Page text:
A (literal) letter to the editor: When Betabeat freelancer David Shapiro wrote a damning review of the new BlackBerry Z10, saying that people would think less of you if you opted for it over an iPhone, we expected to receive some angry feedback. What we did not expect, however, was to receive a real paper letter, mailed to our offices, lamenting the “hugely irritating and pompous and dumb and plain silly” post. We suppose it’s appropriate, however, that such an impassioned BlackBerry user would take to the mailbox instead of email–does email even work on that thing? (JK)
The Chat-rooming Classes Today, seemingly every tech reporter in the business tuned into Jason Calacanis‘s “This Week in Startups,” presumably in the hopes that Mr. Calacanis would tell all re: the allegations of abuse against Michael Arrington. But as familiar names chattered away in the chat room, Mr. Calacanis had little to say beyond comparing himself to Obi Wan. That would make Mr. Arrington Anakin Skywalker, of course; Mr. Calacanis said he taught him how to be powerful in media, and “I regret that.”
As for the allegations themselves, Mr. Calacanis was quick to say he wouldn’t be commenting on whether they were true, citing his lack of direct knowledge. (He did, however, openly discuss the time that Mr. Arrington called a PR honcho “the c-word,”
thereby outing someone who’d never mentioned the incident publicly!) [Correction: Mr. Calacanis first mentioned the incident and the PR exec (Brooke Hammerling) by name in the comments of his Facebook post, prompting Ms. Hammerling to confirm the story, also in a Facebook comment.] All in all, it sounds like he (kinda sorta) regrets getting involved. He apparently thought writing a Facebook note wouldn’t go very far. “I thought that that would be a place where it just lived there,” he said. (Paging Randi Zuckerberg!) “I got a little P.T. Barnum in me and I feel like me commenting on all this stuff actually detracts from it,” he added.
All roads lead to Silicon Alley, or so it seems these days. You have your Wall Street quant to founder to investor route, your hedge fund to VC route and the Goldman Sachs to seed stage variant. There’s the standard McKinsey analyst to cofounder path, and then the rarer pivot from real estate sales to serial entrepreneur to co-working impressario. We’ve watched the leap from TV news producer to founder. What’s to stop them when even tech bloggers with big swagging … talent at picking companies are crossing the table to get to the other side.
One path you don’t see very often, however, is public relations to angel investing, which is a trajectory Dorothy Jean, vice president at Brew Media Relations, is choosing to pursue with the launch of Liberty City Ventures. Over macaroons in the Flatiron District last week, Ms. Jean–a familiar, smiling presence in startup circles–told Betabeat the fund has raised an undisclosed sum from private investors and already made a couple of investments.
Email Press Release Factory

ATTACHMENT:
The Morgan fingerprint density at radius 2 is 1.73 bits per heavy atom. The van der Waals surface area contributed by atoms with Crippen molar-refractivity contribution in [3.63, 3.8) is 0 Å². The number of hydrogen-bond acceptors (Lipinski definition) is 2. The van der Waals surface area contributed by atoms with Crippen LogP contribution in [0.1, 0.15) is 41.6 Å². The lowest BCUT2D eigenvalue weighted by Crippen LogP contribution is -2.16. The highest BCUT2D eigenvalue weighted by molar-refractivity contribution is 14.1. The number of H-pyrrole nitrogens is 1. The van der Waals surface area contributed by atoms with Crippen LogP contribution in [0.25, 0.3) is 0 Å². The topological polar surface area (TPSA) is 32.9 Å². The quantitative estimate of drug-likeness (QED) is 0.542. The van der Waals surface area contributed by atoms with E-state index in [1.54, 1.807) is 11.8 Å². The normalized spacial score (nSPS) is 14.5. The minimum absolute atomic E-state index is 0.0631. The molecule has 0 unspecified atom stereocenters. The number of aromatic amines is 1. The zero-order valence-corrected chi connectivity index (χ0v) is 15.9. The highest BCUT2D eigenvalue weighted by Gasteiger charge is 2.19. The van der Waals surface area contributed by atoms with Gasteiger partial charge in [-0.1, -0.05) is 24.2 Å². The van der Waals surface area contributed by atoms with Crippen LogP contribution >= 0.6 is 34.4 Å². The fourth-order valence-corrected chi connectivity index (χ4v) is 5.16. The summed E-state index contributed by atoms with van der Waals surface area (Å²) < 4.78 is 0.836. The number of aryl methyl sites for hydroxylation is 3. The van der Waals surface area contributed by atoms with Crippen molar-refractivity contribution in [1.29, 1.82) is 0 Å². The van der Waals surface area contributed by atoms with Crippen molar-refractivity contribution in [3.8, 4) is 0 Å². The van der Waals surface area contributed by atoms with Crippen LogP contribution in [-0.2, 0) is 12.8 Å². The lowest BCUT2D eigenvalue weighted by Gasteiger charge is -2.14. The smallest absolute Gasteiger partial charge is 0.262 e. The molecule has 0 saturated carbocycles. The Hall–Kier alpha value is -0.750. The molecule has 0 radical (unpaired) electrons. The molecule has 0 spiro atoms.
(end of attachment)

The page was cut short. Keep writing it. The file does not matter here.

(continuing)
Internet startups are rapidly earning—nay, fortifying—their reputations as engines of the economy, veritable job-growing trees, the answer to the nation’s loss of its manufacturing sector and attendant morale. And while it’s not exactly true that web startups make jobs rain down from the sky, it is true that startups create jobs with even the most modest success. Raise a seed round, and suddenly you, your cofounder and a lawyer have work. Raise more money and the effect is amplified.
“I’m not looking to be a PR firm,” Brooke Hammerling, founder of Brew Media Relations, a boutique agency that represents tech startups, said a few weeks ago from her company’s sunny Soho offices. “When I interviewed for jobs at PR agencies, I was given personality tests,” she said. “Seriously, that’s what large agencies do—to see if you’re a dolphin or an owl.” Ms. Hammerling, a vivacious blonde with a raspy laugh and doll-like features, called back to the young women sitting in two rows of desks behind iMac monitors. “What was the test called, the Myers-Briggs?” They giggled in the affirmative. At the neckline of her black silk dress, Ms. Hammerling had the ruddy glow of someone unafraid to spend time in the sun.
“They put you in a room and give you a topic to write a press release about and give you 30 minutes and boom you’re judged on that,” she continued. “And that’s not really how I think of PR.” Ms. Hammerling likes to think of Brew’s services as more strategic. Along with the help of her business partner Dena Cook, who is based in Los Angeles, Brew has represented a striking number of recent success stories to emerge from the tech scene, particularly in New York.
When the news broke yesterday evening that Skype acquired hometown start-up GroupMe, New York’s digerati took the party to Twitter. Indeed the acquisition and its hefty price tag, which Betabeat’s sources pegged between $50 million and $100 million, caused such a stir among a certain swath of tech circles that “GroupMe” even made into a New York City Twitter trending topic last night–albeit below penetrating questions plaguing tweeters such as, “Chris Brown OR Justin Bieber.”
The deal was the first major exit for Lerer Ventures, Thrive Capital and BoxGroup’s David Tisch, so much of the tweeting action consisted of ebullient pats on the back. But a few notes of skepticism arose from the din. In case you were too busy watching Libyan rebels end a 40-year dictatorship, here’s what you missed.
Class Is in Session
Dear Josh – I run a really successful daily deals site, imagine a Groupon for the aging hipster set. Problem is, a bug in our latest feature release exposed a bunch of user’s emails and personal shopping history to everyone. Now we’re getting chewed up on the blogs for the privacy breach! What should I Read More